Timber
7:25 am
Fri April 4, 2014

Timber Company Bids To Buy State Forest Land

A prominent timber family’s bid to purchase state forest land in Oregon could lead to old-growth logging near protected wildlife species.

Seneca Jones Timber Company acknowledges that clearcuts would take place if they receive the property.
Seneca Jones Timber Company acknowledges that clearcuts would take place if they receive the property.
Credit Francis Eatherington/Flickr

The Elliott State Forest provides environmental protection for threatened and endangered species because it’s public land — but that could change if the property becomes private.

The Seneca Jones Timber Co. submitted a bid on a 788-acre parcel called East Hakki Ridge. It was put up for sale by the State of Oregon.

Cascadia Wildlands conservation director Francis Eatherington says the parcel is invaluable – and the coastal forests of Douglas County shouldn’t be sold off.

“These are our old coastal forests, which is why there are species that depend on these forests and can live nowhere else. Species like coho salmon, and spotted owl and the marbled murrelet,” says Eatherington. 

Eatherington says she’s particularly worried about clearcuts on old-growth forest.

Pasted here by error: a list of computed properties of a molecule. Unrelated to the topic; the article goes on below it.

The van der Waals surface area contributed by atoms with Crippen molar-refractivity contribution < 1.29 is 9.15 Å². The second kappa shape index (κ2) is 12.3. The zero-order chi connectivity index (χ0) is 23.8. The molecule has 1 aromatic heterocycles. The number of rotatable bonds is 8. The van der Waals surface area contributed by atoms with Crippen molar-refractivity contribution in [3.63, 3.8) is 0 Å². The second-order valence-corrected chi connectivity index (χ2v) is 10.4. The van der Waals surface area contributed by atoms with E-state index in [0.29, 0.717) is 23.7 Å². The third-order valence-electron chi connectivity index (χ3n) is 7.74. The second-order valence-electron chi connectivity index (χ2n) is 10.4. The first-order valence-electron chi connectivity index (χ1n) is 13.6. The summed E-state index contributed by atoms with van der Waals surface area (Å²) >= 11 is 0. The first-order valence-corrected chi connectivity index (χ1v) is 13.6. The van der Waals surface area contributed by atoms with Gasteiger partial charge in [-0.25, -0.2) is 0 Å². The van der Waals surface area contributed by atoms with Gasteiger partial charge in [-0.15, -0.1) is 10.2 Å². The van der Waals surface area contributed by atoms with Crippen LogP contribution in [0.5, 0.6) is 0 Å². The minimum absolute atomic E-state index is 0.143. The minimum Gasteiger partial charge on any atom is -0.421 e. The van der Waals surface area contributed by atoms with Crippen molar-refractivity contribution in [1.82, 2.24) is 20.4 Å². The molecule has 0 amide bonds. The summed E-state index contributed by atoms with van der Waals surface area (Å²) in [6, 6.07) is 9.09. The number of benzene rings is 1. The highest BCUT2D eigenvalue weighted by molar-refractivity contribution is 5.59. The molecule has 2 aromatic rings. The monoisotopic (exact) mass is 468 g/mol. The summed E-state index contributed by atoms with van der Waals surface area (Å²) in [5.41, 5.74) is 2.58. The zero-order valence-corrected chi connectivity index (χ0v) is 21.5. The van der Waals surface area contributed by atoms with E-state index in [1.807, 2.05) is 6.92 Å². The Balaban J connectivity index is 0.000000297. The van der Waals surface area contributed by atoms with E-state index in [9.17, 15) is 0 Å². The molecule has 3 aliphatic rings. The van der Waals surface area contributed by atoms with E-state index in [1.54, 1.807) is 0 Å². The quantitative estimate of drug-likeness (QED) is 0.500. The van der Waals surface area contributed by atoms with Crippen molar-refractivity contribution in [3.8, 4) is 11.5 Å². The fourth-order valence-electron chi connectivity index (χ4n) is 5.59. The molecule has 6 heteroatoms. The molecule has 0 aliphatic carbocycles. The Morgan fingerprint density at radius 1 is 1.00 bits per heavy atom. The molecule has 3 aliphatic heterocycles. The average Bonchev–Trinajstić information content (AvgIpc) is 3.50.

Kathy Jones is co-owner of the Seneca Jones Timber Company. And she freely acknowledges that clearcuts would take place if they receive the property.

“Clearcutting mimics nature. If these lands are awarded to us, and we maintain them as we do all of our private timberlands, we will be clearcutting and replanting Douglas fir,” says Jones. 

Jones’ positive characterization of clearcutting rubs many Northwest residents the wrong way.

Critics say tree farms are no substitute for an ecologically diverse forest — and environmental activists have threatened civil disobedience.

East Hakki Ridge hasn’t been surveyed for the state and federally protected marbled murrelet. But a state biologist puts the likelihood of the bird’s presence at 50 percent.

Julie Curtis of the Oregon Department of State Lands says environmental regulations will still apply to private landowners.

“If the winning bidder decides to do timber harvests then they have to comply with the law,” says Curtis. 

Conservation groups sought to make their own bid on the property, but couldn’t raise the funds in time.

The results of the timber sale are expected in coming days. And both sides say they’re gearing up for whatever conflicts may ensue.

Copyright 2014 Oregon Public Broadcasting